The following letter will go out Monday to my United States Congressional Representative, G.K. Butterfield.  Suggested edits are always welcome.  And feel free to plagiarize any or all of this letter to send to your own representative.  As I’ve commented on before (here), the proposed provisions of the NAIS, along with House Resolutions 875 and 759, must be stopped if we are to continue to enjoy the Paleo benefits of locally-grown foodstuffs.  The bottom line is that I know best of all how to properly fuel my body; the last thing I need is a government agency dictating what I can or cannot ingest.  Lets just say that government doesn’t necessarily have a good track record over the last 60 years or so in promoting nutritional health, and leave it at that.

Here’s the letter.  Again, any and all editing suggestions are welcome.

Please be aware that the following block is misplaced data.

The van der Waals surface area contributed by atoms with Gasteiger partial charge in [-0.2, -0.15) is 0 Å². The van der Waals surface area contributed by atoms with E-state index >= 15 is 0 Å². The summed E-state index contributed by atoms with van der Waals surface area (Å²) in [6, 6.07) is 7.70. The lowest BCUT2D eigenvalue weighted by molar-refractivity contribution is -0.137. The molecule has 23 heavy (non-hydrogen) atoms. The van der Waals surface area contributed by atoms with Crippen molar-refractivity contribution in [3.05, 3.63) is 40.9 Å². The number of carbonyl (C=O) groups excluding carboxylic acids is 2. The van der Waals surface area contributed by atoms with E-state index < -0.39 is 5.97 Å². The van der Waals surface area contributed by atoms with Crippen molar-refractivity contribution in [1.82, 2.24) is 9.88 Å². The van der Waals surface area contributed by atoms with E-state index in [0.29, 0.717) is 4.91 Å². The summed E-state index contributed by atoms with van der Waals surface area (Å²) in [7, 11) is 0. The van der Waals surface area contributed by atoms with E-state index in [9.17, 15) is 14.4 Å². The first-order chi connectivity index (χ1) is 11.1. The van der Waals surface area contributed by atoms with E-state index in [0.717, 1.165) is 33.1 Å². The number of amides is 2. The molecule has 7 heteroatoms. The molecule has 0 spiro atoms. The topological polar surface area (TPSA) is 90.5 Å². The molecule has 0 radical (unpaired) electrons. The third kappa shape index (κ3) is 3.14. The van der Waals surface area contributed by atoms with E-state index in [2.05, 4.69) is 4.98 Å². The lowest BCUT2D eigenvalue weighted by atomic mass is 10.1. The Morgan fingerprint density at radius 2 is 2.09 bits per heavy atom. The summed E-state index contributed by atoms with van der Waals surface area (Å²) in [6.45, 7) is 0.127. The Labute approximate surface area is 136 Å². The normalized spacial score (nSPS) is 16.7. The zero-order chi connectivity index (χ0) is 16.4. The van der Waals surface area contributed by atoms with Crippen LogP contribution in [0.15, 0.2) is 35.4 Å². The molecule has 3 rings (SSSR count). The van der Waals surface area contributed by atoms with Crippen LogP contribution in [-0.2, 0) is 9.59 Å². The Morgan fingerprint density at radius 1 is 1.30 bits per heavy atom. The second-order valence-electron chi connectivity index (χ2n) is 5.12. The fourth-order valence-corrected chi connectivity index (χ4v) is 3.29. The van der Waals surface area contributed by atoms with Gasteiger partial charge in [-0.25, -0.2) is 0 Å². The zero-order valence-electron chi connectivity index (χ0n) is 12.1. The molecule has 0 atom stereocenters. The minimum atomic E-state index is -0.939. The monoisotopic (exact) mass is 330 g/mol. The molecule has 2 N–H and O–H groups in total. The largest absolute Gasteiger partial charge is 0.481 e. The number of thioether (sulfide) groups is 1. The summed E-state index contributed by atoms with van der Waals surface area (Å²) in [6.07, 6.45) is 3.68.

Dear Congressman Butterfield:

I am writing, as both a proponent and as a consumer of locally farmed and ranched food options, to ask that you vehemently oppose the United States Department of Agriculture’s proposed regulations under the National Animal Identification System (NAIS).

At first glance, the provisions of NAIS provide for a technologically advanced level of food-borne illness security, whereby farmers tag every head of livestock and poultry in the country, and with the USDA then provided access to the electronic tracking of said livestock and poultry. In the event of a disease outbreak, applicable government agencies would then require notification within 48 hours of (1) which specific animals were involved, (2) where these animals are currently located, and (3) other animals that may have been exposed (due to proximity to the “diseased” animal). In this way, any future livestock/poultry related disease outbreak could be identified, tracked, and sequestered. Reality, though, paints a much different picture.

Under the USDA’s proposed NAIS regulations, the following would be required: